PM Khan stressed, “For petrol, diesel, kerosine and light diesel, we have decided to lower the prices by Rs 15 per litre each, although this will give an impact upon the government of Rs 75 billion.”

He asserted, “For electricity and gas, households consuming 300 units of electricity, who in Pakistan account for 75 percent, can repay their bills in three months instalments. For 81 percent of gas consumers who pay Rs 2,000 monthly bills will be able to repay in three months instalments.”

PM Khan pointed, “For medical workers and hospitals, we have allocated Rs 50 billion, to procure the necessary equipment and support.”

He noted, “For items of daily consumption such as cooking oil, sugar, pulses, we have either reduced and in some cases exempted them from taxes, thus reducing their price.”

PM Khan added, “For tackling the repercussions of the lockdown, we have allocated Rs 100 billion.”

He said, “For the National Disaster Management Authority (NDMA), we have allocated Rs 25 billion, to procure the required kits and equipment from abroad.”

PM Khan continued, “For the construction industry, we are currently formulating a package which will be announced in a few days time.”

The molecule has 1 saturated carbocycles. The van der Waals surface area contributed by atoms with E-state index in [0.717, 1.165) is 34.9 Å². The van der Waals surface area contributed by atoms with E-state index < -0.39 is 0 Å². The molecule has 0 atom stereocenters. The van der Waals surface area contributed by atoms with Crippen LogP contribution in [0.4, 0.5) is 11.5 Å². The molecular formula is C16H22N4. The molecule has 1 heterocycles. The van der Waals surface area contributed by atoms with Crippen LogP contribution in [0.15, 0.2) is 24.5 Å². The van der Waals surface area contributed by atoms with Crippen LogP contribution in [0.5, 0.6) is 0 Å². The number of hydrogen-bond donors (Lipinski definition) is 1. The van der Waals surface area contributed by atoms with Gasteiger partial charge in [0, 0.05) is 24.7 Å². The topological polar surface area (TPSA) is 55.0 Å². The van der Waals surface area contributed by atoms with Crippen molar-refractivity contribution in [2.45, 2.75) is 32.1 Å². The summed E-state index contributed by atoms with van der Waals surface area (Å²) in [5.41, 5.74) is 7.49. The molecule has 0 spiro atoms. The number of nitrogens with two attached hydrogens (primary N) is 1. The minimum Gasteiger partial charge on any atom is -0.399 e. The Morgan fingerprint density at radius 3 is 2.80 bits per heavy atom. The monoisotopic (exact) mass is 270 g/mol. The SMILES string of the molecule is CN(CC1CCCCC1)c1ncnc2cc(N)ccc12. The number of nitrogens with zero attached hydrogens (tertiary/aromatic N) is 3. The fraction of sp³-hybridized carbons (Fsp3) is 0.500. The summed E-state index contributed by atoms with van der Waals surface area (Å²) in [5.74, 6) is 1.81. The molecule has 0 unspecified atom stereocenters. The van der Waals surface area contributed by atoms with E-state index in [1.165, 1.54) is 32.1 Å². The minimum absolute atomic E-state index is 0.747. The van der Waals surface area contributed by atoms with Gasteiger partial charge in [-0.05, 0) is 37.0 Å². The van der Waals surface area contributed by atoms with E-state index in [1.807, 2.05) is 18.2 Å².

He mentioned, “I have worked, for the past three days, on this stimulus package along-with my team in order to protect our industry, businesses, working class and the labourers from the advert effects of measures taken to safeguard the nation from COVID-19.”

PM Khan announced, “Placing a halt on public transportation has adverse effects and we have to figure out whether such restrictions will result in greater worries than those that might occur as a result of the potential coronavirus outbreak.”

He confirmed, “The lockdown had begun, soon after the culmination of national security council meeting, when total number of coronavirus infected patients stood at 21. This meant that schools were shut and public was instructed not to be a part of any gathering.”

PM Khan stressed, “The coronavirus spreads quickly when there is a large or substantial number of people gathered, therefore the remedy is to stop people from gathering at any venue whatsoever it maybe.”

He asserted, “The last stage of a lockdown is the imposition of curfew that is then enforced by the State and has far ranging repercussions in the society as a whole.”

PM Khan pointed, “A negative aspect of our society, since last 70 years, is that major decisions are made taking in account the small elite segment, such as utmost attention is given to the English medium schooling syllabus rather than also paying heed to the Urdu medium and the religious schools.”